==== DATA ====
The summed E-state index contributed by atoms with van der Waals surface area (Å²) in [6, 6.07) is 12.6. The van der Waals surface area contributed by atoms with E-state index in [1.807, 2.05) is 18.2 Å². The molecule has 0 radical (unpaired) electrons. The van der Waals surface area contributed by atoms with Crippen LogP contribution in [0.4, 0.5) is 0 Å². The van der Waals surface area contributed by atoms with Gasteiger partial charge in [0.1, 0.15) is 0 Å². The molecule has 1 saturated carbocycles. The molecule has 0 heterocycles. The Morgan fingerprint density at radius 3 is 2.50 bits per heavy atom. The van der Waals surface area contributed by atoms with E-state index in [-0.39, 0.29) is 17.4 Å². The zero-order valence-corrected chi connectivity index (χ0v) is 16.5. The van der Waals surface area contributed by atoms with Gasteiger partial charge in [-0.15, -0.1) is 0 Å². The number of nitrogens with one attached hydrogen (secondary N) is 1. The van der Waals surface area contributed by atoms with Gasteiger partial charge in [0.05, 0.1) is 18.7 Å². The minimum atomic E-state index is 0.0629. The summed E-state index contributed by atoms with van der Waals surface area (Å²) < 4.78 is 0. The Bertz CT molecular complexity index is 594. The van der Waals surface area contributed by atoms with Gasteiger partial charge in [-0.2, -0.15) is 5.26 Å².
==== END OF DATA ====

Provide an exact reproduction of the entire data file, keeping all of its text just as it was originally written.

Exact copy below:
The summed E-state index contributed by atoms with van der Waals surface area (Å²) in [6, 6.07) is 12.6. The van der Waals surface area contributed by atoms with E-state index in [1.807, 2.05) is 18.2 Å². The molecule has 0 radical (unpaired) electrons. The van der Waals surface area contributed by atoms with Crippen LogP contribution in [0.4, 0.5) is 0 Å². The van der Waals surface area contributed by atoms with Gasteiger partial charge in [0.1, 0.15) is 0 Å². The molecule has 1 saturated carbocycles. The molecule has 0 heterocycles. The Morgan fingerprint density at radius 3 is 2.50 bits per heavy atom. The van der Waals surface area contributed by atoms with E-state index in [-0.39, 0.29) is 17.4 Å². The zero-order valence-corrected chi connectivity index (χ0v) is 16.5. The van der Waals surface area contributed by atoms with Gasteiger partial charge in [-0.15, -0.1) is 0 Å². The number of nitrogens with one attached hydrogen (secondary N) is 1. The van der Waals surface area contributed by atoms with Gasteiger partial charge in [0.05, 0.1) is 18.7 Å². The minimum atomic E-state index is 0.0629. The summed E-state index contributed by atoms with van der Waals surface area (Å²) < 4.78 is 0. The Bertz CT molecular complexity index is 594. The van der Waals surface area contributed by atoms with Gasteiger partial charge in [-0.2, -0.15) is 5.26 Å².